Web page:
Conventional grouting methods for non-filled base plates, by their very nature, are labor and time intensive (see reference 3). Utilizing a pre-grouted base plate with conventional grouting methods helps to minimize some of the cost, but the last pour still requires a full grout crew, skilled carpentry work, and good logistics. To further minimize the costs associated with base plate installations, a new field grouting method has been developed for pre-grouted base plates. This new method (see reference 4) utilizes a low viscosity high strength epoxy grout system that greatly reduces foundation preparation, grout form construction, crew size, and the amount of epoxy grout used for the final pour.
Use ultra-stiff, epoxy-filled formed steel base plates (“StayTru®” method or an approved equivalent) on new projects and on optimizing existing facilities

a) Proceed by first inverting and preparing the base plate; use recommended grit blasting and primer paint techniques
b) Fill with suitable epoxy grout to become a monolithic block
c) Allow to cure; after curing, turn over and machine all mounting pads flat and co-planar within 0.0005 inch per foot (0.04 millimeters per meter).
d) Next, install complete base plate on pump foundation. Anchor and level it within the same accuracy.
e) At final installation, place epoxy grout between the top of the foundation and the space beneath the monolithic epoxy pre-filled base plate

On welded base plates, make sure that the welds are continuous and free of cracks.
On pump sets with larger than 75 kW drivers, ascertain that base plates are furnished with eight positioning screws per casing, i.e. two screws (“jacking bolts”) per mounting pad.
a) These positioning screws could be located in removable tabs (i.e., tabs slipped into a welded guide bracket) or fixed tabs (i.e., tabs welded onto the base plate).
b) Pad heights must be such that at least 1/8 inch (3 millimeters) stainless steel shims can be placed under driver feet.

Conventional base plates must be installed and grouted on foundation with pump and driver removed. Only then should pump and driver be re-installed and leveled.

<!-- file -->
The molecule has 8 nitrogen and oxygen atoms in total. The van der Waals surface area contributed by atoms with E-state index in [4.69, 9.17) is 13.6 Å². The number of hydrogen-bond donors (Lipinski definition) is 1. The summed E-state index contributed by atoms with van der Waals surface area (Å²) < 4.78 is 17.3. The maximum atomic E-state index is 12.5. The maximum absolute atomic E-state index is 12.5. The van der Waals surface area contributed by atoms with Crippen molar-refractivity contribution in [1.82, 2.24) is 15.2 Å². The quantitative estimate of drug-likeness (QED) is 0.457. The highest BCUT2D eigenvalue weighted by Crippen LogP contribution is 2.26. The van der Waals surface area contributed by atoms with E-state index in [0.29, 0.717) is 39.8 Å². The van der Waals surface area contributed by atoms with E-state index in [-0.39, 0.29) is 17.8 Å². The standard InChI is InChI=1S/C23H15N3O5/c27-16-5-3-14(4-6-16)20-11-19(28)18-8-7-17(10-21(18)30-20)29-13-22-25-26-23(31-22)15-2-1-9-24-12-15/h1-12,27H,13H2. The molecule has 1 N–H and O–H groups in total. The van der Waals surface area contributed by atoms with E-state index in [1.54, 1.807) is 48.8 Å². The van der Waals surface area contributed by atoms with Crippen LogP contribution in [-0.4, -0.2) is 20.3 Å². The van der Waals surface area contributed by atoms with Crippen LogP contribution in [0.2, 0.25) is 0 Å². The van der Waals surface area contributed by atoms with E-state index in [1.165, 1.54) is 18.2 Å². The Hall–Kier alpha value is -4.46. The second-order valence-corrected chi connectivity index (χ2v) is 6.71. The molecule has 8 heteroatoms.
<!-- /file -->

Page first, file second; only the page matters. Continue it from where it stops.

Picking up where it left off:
Full epoxy and/or epoxy pre-filled steel base plates can be installed and grouted on a foundation with pump and driver already aligned and bolted down on the base plate. ■
Bloch, H. P., and A. R Budris. Pump User’s Handbook: Life Extension, 4th Edition (2013). Fairmont Press (ISBN 0-88173-720-8).
Bloch, H. P., and F. K. Geitner. Major Process Equipment Maintenance and Repair, 2nd Edition. Gulf Publishing Company (ISBN 0-88415-663-X).
Bloch, H. P. Pump Wisdom: Problem Solving for Operators and Specialists (2011). John Wiley & Sons (ISBN 978-1-118-04123-9).
Monroe, Todd R. and Kermit L. Palmer. “Methods for the Design and Installation of Epoxy Pre-filled Base Plates” (1997 Marketing Bulletin). Stay-Tru® Services, Inc., Houston, Texas.
Barringer, Paul, and Todd Monroe. “How to Justify Machinery Improvements Using Reliability Engineering Principles,” Proceedings of the Sixteenth International Pump Users Symposium (1999). Turbomachinery Laboratory, Texas A&M University, College Station, Texas.
Heinz P. Bloch, P.E., is one of the world’s most recognized experts in machine reliability and has served as a founding member of the board of the Texas A&M University’s International Pump Users’ Symposium. He is a Life Fellow of the ASME, in addition to having maintained his registration as a Professional Engineer in both New Jersey and Texas for several straight decades. As a consultant, Mr. Bloch is world-renowned and value-adding. He can be contacted at